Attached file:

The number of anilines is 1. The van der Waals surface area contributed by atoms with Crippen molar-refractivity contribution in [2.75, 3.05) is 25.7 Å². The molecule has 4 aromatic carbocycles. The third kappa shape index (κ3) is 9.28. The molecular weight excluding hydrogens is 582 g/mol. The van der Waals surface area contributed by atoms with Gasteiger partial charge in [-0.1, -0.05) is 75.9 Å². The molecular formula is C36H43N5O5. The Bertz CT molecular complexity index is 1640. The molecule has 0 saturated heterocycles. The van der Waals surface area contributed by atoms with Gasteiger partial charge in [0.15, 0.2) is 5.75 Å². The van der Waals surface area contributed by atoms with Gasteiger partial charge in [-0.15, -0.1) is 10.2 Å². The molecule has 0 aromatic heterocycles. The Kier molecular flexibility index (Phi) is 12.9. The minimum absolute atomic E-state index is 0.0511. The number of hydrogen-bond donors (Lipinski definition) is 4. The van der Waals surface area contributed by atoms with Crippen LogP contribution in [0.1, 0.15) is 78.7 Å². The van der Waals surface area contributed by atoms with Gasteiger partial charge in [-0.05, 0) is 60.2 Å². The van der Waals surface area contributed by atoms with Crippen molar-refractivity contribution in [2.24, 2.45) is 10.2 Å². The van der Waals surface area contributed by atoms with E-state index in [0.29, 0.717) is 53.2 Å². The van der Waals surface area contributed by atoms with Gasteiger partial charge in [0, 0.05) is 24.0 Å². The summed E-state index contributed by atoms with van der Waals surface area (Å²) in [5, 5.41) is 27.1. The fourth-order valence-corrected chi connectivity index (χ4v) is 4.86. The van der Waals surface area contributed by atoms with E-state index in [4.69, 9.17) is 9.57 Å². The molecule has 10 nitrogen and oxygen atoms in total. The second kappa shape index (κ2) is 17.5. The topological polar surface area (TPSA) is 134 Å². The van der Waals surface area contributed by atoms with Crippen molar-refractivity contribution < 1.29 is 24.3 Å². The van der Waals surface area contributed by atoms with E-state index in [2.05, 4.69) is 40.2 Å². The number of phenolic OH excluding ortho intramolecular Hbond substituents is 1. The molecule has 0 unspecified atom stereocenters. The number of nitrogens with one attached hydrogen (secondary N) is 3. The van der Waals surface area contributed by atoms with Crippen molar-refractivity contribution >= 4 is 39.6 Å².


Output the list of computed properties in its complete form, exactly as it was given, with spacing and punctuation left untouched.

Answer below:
The number of anilines is 1. The van der Waals surface area contributed by atoms with Crippen molar-refractivity contribution in [2.75, 3.05) is 25.7 Å². The molecule has 4 aromatic carbocycles. The third kappa shape index (κ3) is 9.28. The molecular weight excluding hydrogens is 582 g/mol. The van der Waals surface area contributed by atoms with Gasteiger partial charge in [-0.1, -0.05) is 75.9 Å². The molecular formula is C36H43N5O5. The Bertz CT molecular complexity index is 1640. The molecule has 0 saturated heterocycles. The van der Waals surface area contributed by atoms with Gasteiger partial charge in [0.15, 0.2) is 5.75 Å². The van der Waals surface area contributed by atoms with Gasteiger partial charge in [-0.15, -0.1) is 10.2 Å². The molecule has 0 aromatic heterocycles. The Kier molecular flexibility index (Phi) is 12.9. The minimum absolute atomic E-state index is 0.0511. The number of hydrogen-bond donors (Lipinski definition) is 4. The van der Waals surface area contributed by atoms with Crippen LogP contribution in [0.1, 0.15) is 78.7 Å². The van der Waals surface area contributed by atoms with Gasteiger partial charge in [-0.05, 0) is 60.2 Å². The van der Waals surface area contributed by atoms with Crippen molar-refractivity contribution in [2.24, 2.45) is 10.2 Å². The van der Waals surface area contributed by atoms with E-state index in [0.29, 0.717) is 53.2 Å². The van der Waals surface area contributed by atoms with Gasteiger partial charge in [0, 0.05) is 24.0 Å². The summed E-state index contributed by atoms with van der Waals surface area (Å²) in [5, 5.41) is 27.1. The fourth-order valence-corrected chi connectivity index (χ4v) is 4.86. The van der Waals surface area contributed by atoms with E-state index in [4.69, 9.17) is 9.57 Å². The molecule has 10 nitrogen and oxygen atoms in total. The second kappa shape index (κ2) is 17.5. The topological polar surface area (TPSA) is 134 Å². The van der Waals surface area contributed by atoms with Crippen molar-refractivity contribution < 1.29 is 24.3 Å². The van der Waals surface area contributed by atoms with E-state index in [2.05, 4.69) is 40.2 Å². The number of phenolic OH excluding ortho intramolecular Hbond substituents is 1. The molecule has 0 unspecified atom stereocenters. The number of nitrogens with one attached hydrogen (secondary N) is 3. The van der Waals surface area contributed by atoms with Crippen molar-refractivity contribution >= 4 is 39.6 Å².